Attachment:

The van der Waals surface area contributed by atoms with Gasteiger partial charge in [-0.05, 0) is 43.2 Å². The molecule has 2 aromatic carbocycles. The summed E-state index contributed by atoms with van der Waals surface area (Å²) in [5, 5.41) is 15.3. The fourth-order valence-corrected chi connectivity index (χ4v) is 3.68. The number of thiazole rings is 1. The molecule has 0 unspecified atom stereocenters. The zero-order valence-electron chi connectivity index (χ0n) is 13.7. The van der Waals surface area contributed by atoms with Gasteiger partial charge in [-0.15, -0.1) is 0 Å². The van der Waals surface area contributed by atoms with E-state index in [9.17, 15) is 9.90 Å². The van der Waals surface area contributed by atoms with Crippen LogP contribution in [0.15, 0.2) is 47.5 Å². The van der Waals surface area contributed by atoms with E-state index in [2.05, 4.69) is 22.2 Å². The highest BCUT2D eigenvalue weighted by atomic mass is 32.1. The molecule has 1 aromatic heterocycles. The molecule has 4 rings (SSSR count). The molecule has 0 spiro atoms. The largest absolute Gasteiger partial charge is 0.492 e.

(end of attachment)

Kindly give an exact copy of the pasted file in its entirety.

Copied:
The van der Waals surface area contributed by atoms with Gasteiger partial charge in [-0.05, 0) is 43.2 Å². The molecule has 2 aromatic carbocycles. The summed E-state index contributed by atoms with van der Waals surface area (Å²) in [5, 5.41) is 15.3. The fourth-order valence-corrected chi connectivity index (χ4v) is 3.68. The number of thiazole rings is 1. The molecule has 0 unspecified atom stereocenters. The zero-order valence-electron chi connectivity index (χ0n) is 13.7. The van der Waals surface area contributed by atoms with Gasteiger partial charge in [-0.15, -0.1) is 0 Å². The van der Waals surface area contributed by atoms with E-state index in [9.17, 15) is 9.90 Å². The van der Waals surface area contributed by atoms with Crippen LogP contribution in [0.15, 0.2) is 47.5 Å². The van der Waals surface area contributed by atoms with E-state index in [2.05, 4.69) is 22.2 Å². The highest BCUT2D eigenvalue weighted by atomic mass is 32.1. The molecule has 1 aromatic heterocycles. The molecule has 4 rings (SSSR count). The molecule has 0 spiro atoms. The largest absolute Gasteiger partial charge is 0.492 e.